For people with a disability who want to get active, climbing may not instantly spring to mind, but it's actually a brilliantly inclusive activity with numerous benefits. Finding a local club is often the easiest way to start. We hear from the parents of Pip, one of Bendrigg Climbing Club's members, how valuable the club has become to them.
The idea for a climbing club at Bendrigg came from local parents who wanted an inclusive club that their children, with various needs, would be able to take part in, so Bendrigg Trust took charge and opened Bendrigg Climbing Club in February 2016. The club runs during term-time on a fortnightly basis with plans to also run 'Rock Days' during holidays for participants to take their climbing outdoors and to other venues.
There are around 20 regular participants with group sizes on any individual session being small, around six to 12 people, allowing each individual to get the support that they need. Pip's parents explains how much of an impact the club has made to them.
What climbing means to Pip and the family
We are really lucky to live between the Yorkshire Dales and Lake District National Parks, but how were we going to enjoy them as a family when our twins have complex disabilities? We really thought outdoor pursuits were an impossibility for us but then we were fortunate enough to join a local support group visiting Bendrigg Lodge. We’ve never looked back! Now Pip, one of the twins, counts climbing as her favourite thing and is keen to try out competitive climbing.
Pip was five when we first visited Bendrigg, she had only been walking just over a year and had absolutely no sense of danger or depth perception. Sensory difficulties meant that just getting into a harness and helmet was a major challenge but thanks to the endless enthusiasm of the staff it was eventually achieved. It slowly dawned on me that Pip was far safer experimenting on the end of a rope than she was on a local country walk where she needed a hand held all the time (which she often resisted strongly!). Pip didn’t do much climbing on that visit but a seed had been sown.
We visited Bendrigg several times over the following few years and were thrilled when their indoor climbing wall was completed. How could anyone resist all those tempting climbs? Well actually neither of the twins would go into the climbing hall at all due to the echoing acoustics, we’d come across the same thing before with the girls refusing or taking fright at going into railway stations or churches due to sensory overload. Again the flexibility of Bendrigg came up trumps; no pressure to go in, calm and enthusiastic staff letting the girls come to terms with the new environment in their own time. Win, win, not just for confidence in visiting climbing walls but a whole host of other places too!
It probably took Pip four years of visits to Bendrigg to complete her first climb. It taught me a huge amount about patience and enjoying every little step as the staff encouraged and congratulated her along the way. When things often seemed dark and difficult in every day life these were really important times in our lives.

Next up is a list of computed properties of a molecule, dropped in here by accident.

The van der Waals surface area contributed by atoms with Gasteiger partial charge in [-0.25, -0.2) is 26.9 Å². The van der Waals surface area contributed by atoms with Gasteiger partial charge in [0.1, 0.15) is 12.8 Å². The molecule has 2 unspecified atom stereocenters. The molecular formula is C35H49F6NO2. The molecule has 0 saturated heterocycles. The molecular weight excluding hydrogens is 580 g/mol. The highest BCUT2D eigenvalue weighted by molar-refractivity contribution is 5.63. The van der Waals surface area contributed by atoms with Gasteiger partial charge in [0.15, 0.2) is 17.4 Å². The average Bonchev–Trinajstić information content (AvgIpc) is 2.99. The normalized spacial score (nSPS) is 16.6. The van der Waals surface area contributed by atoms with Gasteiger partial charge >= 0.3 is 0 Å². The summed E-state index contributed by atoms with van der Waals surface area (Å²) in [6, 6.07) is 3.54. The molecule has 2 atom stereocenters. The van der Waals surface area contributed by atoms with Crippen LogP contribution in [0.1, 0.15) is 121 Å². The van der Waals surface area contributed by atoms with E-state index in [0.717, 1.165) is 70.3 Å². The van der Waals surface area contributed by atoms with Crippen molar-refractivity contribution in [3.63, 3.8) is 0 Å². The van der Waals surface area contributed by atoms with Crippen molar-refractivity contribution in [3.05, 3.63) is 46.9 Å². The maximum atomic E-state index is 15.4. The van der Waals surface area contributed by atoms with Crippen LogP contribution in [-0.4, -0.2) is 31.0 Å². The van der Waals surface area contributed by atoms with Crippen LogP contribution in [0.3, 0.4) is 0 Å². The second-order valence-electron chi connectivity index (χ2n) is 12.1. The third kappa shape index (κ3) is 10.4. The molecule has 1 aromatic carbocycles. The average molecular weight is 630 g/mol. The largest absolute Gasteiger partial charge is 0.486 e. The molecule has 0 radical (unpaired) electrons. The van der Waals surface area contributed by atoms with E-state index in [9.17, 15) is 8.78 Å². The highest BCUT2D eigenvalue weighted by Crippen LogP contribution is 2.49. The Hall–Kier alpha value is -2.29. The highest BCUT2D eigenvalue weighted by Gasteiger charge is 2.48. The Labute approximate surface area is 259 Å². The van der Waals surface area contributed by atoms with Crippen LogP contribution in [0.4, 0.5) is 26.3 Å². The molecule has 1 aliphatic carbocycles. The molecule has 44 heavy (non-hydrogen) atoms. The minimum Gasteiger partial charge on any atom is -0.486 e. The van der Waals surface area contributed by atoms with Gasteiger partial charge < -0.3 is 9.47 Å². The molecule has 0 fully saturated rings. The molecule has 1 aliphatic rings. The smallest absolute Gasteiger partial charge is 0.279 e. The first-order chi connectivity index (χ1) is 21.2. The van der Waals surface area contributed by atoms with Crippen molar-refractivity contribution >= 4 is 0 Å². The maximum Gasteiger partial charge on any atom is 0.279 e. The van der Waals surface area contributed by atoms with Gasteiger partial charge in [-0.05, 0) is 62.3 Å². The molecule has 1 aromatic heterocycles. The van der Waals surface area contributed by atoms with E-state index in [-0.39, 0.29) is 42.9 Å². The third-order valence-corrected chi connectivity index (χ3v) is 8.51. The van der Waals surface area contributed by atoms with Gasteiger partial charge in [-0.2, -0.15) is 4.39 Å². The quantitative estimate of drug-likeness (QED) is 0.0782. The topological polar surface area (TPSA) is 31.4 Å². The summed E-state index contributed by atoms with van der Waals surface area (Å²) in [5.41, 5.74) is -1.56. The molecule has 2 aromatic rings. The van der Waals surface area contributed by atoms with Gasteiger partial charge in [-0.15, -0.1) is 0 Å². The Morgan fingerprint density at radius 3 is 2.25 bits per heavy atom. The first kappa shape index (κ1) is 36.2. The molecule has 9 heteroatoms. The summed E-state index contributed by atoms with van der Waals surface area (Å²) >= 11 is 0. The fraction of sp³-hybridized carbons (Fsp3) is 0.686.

As Pip entered her teens a couple of instructors both at Bendrigg and Calvert Trust mentioned that there were competitions for disabled climbers and didn’t I think Pip might enjoy them? First time it was mentioned I promptly forgot, second time I registered that they really meant it and third time I actually looked online and saw there were try outs for the BMC paraclimbing in Newcastle! As I mentioned before, large echoing and busy places aren’t Pip’s forte so I was quite prepared for her to go on strike at the door of the climbing centre, which is in a large church, but her love of climbing carried her through.
We didn’t manage to stay the whole day as it got too much but it gave us the clues as to what to work on for this year and we are looking forward to a trip to Edinburgh to do just that. It was also a pleasure to meet such a supportive group of people.
Pip’s next exciting event is a day on the crags with Bendrigg’s newly formed inclusive climbing club and will be thrilled to seeing her enjoy a sport in the beautiful local hills that I never thought she would access. I would also put money on her coming away with a load of skills that will improve her life in ways we could not have imagined.
The BMC are mapping the opportunities for people with a disability, or impairment to take part in climbing, whether through clubs, or inclusive facilities. Climbing walls can complete this survey to help us understand the current opportunities available, and the potential to develop new opportunities.
WATCH: The BMC Paraclimbing Series 2015 on BMC TV
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